- Emergency Room: 2.0%
- Other: 3.5%
- Home Health: 4.8%
- Hospital: 9.8%
- Dental: 11.6%
- Office-Based: 16.6%
- Drug: 51.6%
- Note: 1. Percent = (OOP spending for service / Total OOP spending) X 100
Contribution of Specific Services to the Risk of High (5%) Burden
- Sample = persons with a high (5%) burden
- How many would continue to have a high burden if OOP spending for each service was set to zero?
- Emergency Room: 98.1%
- Other: 95.5%
- Home Health: 99.6%
- Hospital: 95.1%
- Dental: 92.0%
- Office-Based: 89.0%
- Drug: 39.4%
Evaluating the Effects of State Cost Containment Policies
- We consider: prior authorization, generic substitution, copayments, quantity limits.
- Many states have multiple policies.
- Compare mean OOP RX spending in.
- States with <3 polices.
- States with 3+ policies.
- Use "raking post-stratification" weight adjustments to control for differences across policy groups.
Association of Cost Containment Policies with OOP Drug Spending
The slide presents two bar graphs measuring "Full 'Medicaid Family' Population" and "Persons with High (5%) Burdens."
- Full 'Medicaid Family' Population (2005 Dollars)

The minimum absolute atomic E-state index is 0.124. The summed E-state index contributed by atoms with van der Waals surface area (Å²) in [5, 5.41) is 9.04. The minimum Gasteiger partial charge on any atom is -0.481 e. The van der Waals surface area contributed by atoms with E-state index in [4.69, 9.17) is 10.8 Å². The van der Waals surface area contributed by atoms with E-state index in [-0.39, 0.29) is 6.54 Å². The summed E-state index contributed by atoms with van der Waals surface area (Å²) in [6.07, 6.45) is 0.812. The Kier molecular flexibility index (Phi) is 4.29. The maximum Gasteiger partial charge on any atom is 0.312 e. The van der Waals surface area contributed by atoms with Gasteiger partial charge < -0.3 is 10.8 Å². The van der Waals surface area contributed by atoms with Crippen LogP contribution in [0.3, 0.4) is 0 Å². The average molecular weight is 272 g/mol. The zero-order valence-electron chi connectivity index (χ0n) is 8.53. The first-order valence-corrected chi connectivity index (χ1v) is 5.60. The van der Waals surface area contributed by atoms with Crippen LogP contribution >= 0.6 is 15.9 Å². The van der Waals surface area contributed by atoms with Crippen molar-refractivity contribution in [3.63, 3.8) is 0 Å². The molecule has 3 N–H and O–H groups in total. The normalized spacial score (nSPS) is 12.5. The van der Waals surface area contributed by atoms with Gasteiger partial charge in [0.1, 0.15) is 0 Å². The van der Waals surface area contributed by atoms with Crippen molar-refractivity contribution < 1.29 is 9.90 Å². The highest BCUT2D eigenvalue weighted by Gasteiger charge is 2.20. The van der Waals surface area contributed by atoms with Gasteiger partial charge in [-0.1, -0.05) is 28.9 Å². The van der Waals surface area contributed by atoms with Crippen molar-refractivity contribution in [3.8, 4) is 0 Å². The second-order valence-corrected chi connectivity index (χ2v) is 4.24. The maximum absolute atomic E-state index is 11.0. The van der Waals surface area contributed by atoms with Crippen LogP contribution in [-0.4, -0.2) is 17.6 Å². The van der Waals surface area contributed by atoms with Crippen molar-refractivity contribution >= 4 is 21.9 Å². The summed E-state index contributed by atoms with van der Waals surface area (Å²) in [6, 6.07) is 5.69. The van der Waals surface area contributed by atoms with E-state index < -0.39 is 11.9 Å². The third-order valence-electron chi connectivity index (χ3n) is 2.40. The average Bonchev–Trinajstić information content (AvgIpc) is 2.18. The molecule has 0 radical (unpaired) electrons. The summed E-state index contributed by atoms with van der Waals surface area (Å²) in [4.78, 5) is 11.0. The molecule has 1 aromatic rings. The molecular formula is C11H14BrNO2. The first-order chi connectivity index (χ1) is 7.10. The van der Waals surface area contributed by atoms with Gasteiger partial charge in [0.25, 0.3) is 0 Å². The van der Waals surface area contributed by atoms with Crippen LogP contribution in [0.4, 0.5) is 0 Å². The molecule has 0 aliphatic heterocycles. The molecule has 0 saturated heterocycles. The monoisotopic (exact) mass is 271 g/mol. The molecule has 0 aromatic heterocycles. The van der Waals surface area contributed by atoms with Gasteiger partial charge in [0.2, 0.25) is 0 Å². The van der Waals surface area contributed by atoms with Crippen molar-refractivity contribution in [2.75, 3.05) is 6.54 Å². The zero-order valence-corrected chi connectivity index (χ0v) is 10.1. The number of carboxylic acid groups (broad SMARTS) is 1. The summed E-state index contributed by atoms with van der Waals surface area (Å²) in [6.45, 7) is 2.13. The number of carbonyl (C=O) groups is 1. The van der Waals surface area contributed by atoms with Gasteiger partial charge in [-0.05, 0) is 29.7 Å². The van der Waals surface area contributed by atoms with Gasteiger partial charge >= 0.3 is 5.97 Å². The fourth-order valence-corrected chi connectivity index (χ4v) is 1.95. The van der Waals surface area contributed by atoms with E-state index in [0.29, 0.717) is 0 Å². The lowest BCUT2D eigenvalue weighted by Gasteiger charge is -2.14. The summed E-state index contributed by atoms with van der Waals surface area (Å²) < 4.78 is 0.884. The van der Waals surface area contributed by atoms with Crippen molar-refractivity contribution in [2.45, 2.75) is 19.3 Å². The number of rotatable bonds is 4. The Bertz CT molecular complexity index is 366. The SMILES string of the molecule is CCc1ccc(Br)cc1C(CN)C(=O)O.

- Less than 3 Policies: $102
- 3 Plus Policies: $163*
- Persons with High (5%) Burdens (2005 Dollars)
- Less than 3 Policies: $357
- 3 Plus Policies: $628*
- Note: *P <.05 for difference between groups.
- Many states have responded to financial pressures by implementing Medicaid pharmacy cost containment policies.
- In implementing these polices, state programs may face a trade-off between.
- Reducing pharmacy costs.
- Maintaining appropriate access to prescription drugs and shielding Medicaid enrollees from high spending burdens.
Current as of January 2009
Prescription Drug Expenditures and Healthcare Burdens in the Medicaid Population. Slide Presentation from the AHRQ 2008 Annual Conference (Text Version). January 2009. Agency for Healthcare Research and Quality, Rockville, MD. http://www.ahrq.gov/about/annualmtg08/090908slides/Banthin3.htm